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Long wars

Canadian analyst, Stephen Gowan’s new book, ‘Washington’s Long War on Syria‘, reveals how the US colluded with The Muslim Brotherhood – the ideological precursor to Al Qaeda and ISIS – to destroy Ba’ath Arab Socialism in Syria, Iraq, Iran and Libya, and install permanent free-trade zones that serve US interests across The Middle East.

From Syria, to Iraq, Iran to Libya, our understandings of the long-wars in the Middle-East as moral, humanitarian interventions designed to democratise and civilise are the result of a carefully crafted propaganda campaign waged by the US and its allies.

Each of these uprisings were launched by US proxies, designed to destabilize the regions, justifying regime change that suit the economic interests of its investors, banks and corporations, captured comprehensively in a new book by Canadian author and analyst, Stephen Gowans, Washington’s Long War on Syria.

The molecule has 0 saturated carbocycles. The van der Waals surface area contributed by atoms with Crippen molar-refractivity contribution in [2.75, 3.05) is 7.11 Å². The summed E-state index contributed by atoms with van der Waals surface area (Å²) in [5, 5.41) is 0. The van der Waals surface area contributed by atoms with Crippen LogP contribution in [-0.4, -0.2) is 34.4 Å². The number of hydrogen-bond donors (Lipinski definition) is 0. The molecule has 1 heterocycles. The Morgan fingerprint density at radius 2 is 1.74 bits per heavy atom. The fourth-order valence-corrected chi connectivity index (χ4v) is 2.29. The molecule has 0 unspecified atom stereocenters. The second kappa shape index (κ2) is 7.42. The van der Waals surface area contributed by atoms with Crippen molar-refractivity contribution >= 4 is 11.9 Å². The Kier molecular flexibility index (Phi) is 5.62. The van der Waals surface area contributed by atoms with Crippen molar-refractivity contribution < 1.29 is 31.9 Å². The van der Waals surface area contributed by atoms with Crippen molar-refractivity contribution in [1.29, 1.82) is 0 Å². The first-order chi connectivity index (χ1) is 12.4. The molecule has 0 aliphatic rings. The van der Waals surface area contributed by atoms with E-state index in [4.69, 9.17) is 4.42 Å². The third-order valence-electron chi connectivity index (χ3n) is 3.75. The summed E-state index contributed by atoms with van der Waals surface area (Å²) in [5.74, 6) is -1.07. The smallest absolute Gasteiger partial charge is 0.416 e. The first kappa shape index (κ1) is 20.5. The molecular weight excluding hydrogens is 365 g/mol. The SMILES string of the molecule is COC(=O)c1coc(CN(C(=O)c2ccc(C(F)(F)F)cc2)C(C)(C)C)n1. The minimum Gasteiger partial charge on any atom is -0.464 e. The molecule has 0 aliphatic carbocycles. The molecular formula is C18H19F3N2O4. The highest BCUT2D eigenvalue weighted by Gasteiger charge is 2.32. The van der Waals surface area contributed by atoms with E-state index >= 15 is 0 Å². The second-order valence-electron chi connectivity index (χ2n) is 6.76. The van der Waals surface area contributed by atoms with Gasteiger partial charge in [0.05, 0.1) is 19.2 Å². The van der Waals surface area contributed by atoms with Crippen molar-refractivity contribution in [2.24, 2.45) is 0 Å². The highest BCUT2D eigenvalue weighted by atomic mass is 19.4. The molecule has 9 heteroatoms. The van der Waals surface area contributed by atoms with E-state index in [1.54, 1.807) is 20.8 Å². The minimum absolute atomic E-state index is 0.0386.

You might be surprised to know that both the Libyan, Syrian and Iraqi government, led by Muammar Gaddafi, Hafez Al Assad, (succeeded by Bashaar Al Assaad) and Sadaam Hussein respectively, were socialist governments. Or Ba’ath Arab Socialist governments, to be precise.

Ba’ath Arab Socialism can be summed up in their constitutions supporting the values of: ‘freedom of the Arab world, freedom from foreign powers and freedom of socialism’.